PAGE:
Indie Horror Month Extra: The Story of 'Lone Survivor'

Lone Survivor reinforces its themes by mixing genres.

October may be officially over, but this is still the week of Halloween. That’s enough of an excuse for me to squeeze in one more horror related post about Lone Survivor (as if I needed an excuse) because if any game deserves a second, deeper look, it’s Lone Survivor.

This post contains spoilers for Lone Survivor

As I wrote before, Lone Survivor is a psychological survival-horror game mixed with a survival simulator. It mixes these genres on a mechanical and a thematic level.

A man wakes up in a world overrun with monsters. He explores an apartment building for supplies, encountering weird and cryptic survivors along the way, one of which is a girl that looks familiar who keeps disappearing. It’s clear that the man has forgotten something important, and it’s haunting him. Which isn’t to say that the monsters aren’t real, but it’s hard to tell which monsters/people are real and which are not. Crossing into spoiler territory, in the most explicit ending we learn that the man lost a lover and that’s the source of his trauma.

This quick recap reads like a typical survival-horror story from the PlayStation 2 era, an impressive attempt to mimic Silent Hill 2. It’s an archetypal story about a character traumatized by loss who must face the horror of a gloomy world. In facing these horrors, he has to come to terms with his new world and try to find some new baseline normalcy within it. In essence, this character is trying to figure out how to survive emotionally in a new and darker world.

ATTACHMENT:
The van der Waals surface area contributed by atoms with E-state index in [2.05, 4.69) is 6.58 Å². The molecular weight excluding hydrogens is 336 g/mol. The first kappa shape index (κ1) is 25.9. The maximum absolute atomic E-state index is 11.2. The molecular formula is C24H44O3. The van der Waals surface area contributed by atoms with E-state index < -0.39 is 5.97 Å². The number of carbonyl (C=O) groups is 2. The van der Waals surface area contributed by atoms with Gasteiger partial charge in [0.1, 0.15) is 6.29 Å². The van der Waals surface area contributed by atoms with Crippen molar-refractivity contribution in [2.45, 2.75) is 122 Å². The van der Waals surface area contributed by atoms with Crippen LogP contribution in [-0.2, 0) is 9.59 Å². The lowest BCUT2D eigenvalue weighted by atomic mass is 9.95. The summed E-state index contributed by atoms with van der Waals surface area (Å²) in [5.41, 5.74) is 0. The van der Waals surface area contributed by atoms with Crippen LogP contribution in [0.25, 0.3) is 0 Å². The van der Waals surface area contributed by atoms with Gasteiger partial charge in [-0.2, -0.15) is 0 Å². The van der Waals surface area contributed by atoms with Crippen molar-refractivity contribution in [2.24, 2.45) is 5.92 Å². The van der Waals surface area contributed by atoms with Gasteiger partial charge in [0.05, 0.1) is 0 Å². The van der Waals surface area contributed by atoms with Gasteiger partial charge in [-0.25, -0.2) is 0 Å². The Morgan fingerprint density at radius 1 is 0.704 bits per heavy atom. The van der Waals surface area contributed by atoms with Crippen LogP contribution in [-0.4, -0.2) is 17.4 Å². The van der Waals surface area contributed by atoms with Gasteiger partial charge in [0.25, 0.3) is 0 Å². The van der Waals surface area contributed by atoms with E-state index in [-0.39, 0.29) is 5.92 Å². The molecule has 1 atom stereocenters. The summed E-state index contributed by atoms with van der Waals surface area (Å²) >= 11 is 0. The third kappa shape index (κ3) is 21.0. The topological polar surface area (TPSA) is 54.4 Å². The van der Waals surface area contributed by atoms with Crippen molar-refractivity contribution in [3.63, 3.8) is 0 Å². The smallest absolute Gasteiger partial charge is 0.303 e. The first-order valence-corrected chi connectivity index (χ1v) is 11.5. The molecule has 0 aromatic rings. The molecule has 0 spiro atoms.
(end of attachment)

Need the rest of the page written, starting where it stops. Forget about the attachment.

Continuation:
This is exactly what the player does through the simulation, but we come at it from a physical angle rather than from an emotional angle. When the game begins, we’re thrown into a frightening and unfamiliar world. Our survival and the quality of our survival depend on how well we can adjust. If we ration our supplies properly and explore enough to find the proper tools, we can establish a shockingly normal standard of living within this monster-infested world. Or we can live day-by-day, meal-by-meal, and always remain an outsider in this world.

Both the character and the player are searching for their own kind of peace, and the results of our search inform the character’s search. The better we are at adapting to our new life, the better the character adapts to his new life. This is the narrative that surrounds the core gameplay conflict of playing it as a stealth game or an action game.

Do you fight against this world, killing as many monsters as possible? This offensive approach changes the world to suit our convenience, preventing us from adapting. As a result, the character never comes to terms with his loss. He never finds out the identity of the mysterious girl.

Or do you sneak by monsters using the endless supply of raw meat in your fridge? This defensive approach is all about adapting to the environment. We learn enemy movement patterns, we learn where the safe rooms are, and we learn how to bait enemies away from important doors and items. We learn how to live within this world rather than to change it. As a result, the character remembers his past and accepts it.